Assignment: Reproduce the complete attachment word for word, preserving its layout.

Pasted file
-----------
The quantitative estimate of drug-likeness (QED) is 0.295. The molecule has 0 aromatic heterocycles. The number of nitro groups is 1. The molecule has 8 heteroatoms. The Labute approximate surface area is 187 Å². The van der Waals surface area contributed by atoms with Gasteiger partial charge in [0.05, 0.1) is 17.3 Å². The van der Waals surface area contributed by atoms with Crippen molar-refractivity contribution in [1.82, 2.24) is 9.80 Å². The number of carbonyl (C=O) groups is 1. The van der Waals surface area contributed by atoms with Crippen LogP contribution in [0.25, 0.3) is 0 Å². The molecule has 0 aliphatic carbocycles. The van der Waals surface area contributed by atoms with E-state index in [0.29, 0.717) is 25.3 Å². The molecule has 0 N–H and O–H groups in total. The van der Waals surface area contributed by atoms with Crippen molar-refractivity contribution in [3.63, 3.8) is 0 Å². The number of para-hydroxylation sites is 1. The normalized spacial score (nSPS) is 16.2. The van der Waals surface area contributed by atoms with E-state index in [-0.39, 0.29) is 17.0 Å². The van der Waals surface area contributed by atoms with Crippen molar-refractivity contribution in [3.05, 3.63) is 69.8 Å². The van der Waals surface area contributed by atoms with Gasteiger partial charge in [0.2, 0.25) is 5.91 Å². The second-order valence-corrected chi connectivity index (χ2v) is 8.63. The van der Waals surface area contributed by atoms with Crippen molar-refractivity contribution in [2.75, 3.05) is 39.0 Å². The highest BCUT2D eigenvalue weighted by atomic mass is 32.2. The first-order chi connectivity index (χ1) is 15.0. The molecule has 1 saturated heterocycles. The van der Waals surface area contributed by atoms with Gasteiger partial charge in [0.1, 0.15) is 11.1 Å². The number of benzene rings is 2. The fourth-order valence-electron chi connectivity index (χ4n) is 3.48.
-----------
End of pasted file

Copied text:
The quantitative estimate of drug-likeness (QED) is 0.295. The molecule has 0 aromatic heterocycles. The number of nitro groups is 1. The molecule has 8 heteroatoms. The Labute approximate surface area is 187 Å². The van der Waals surface area contributed by atoms with Gasteiger partial charge in [0.05, 0.1) is 17.3 Å². The van der Waals surface area contributed by atoms with Crippen molar-refractivity contribution in [1.82, 2.24) is 9.80 Å². The number of carbonyl (C=O) groups is 1. The van der Waals surface area contributed by atoms with Crippen LogP contribution in [0.25, 0.3) is 0 Å². The molecule has 0 aliphatic carbocycles. The van der Waals surface area contributed by atoms with E-state index in [0.29, 0.717) is 25.3 Å². The molecule has 0 N–H and O–H groups in total. The van der Waals surface area contributed by atoms with Crippen molar-refractivity contribution in [3.63, 3.8) is 0 Å². The number of para-hydroxylation sites is 1. The normalized spacial score (nSPS) is 16.2. The van der Waals surface area contributed by atoms with E-state index in [-0.39, 0.29) is 17.0 Å². The van der Waals surface area contributed by atoms with Crippen molar-refractivity contribution in [3.05, 3.63) is 69.8 Å². The van der Waals surface area contributed by atoms with Gasteiger partial charge in [0.2, 0.25) is 5.91 Å². The second-order valence-corrected chi connectivity index (χ2v) is 8.63. The van der Waals surface area contributed by atoms with Crippen molar-refractivity contribution in [2.75, 3.05) is 39.0 Å². The highest BCUT2D eigenvalue weighted by atomic mass is 32.2. The first-order chi connectivity index (χ1) is 15.0. The molecule has 1 saturated heterocycles. The van der Waals surface area contributed by atoms with Gasteiger partial charge in [0.1, 0.15) is 11.1 Å². The number of benzene rings is 2. The fourth-order valence-electron chi connectivity index (χ4n) is 3.48.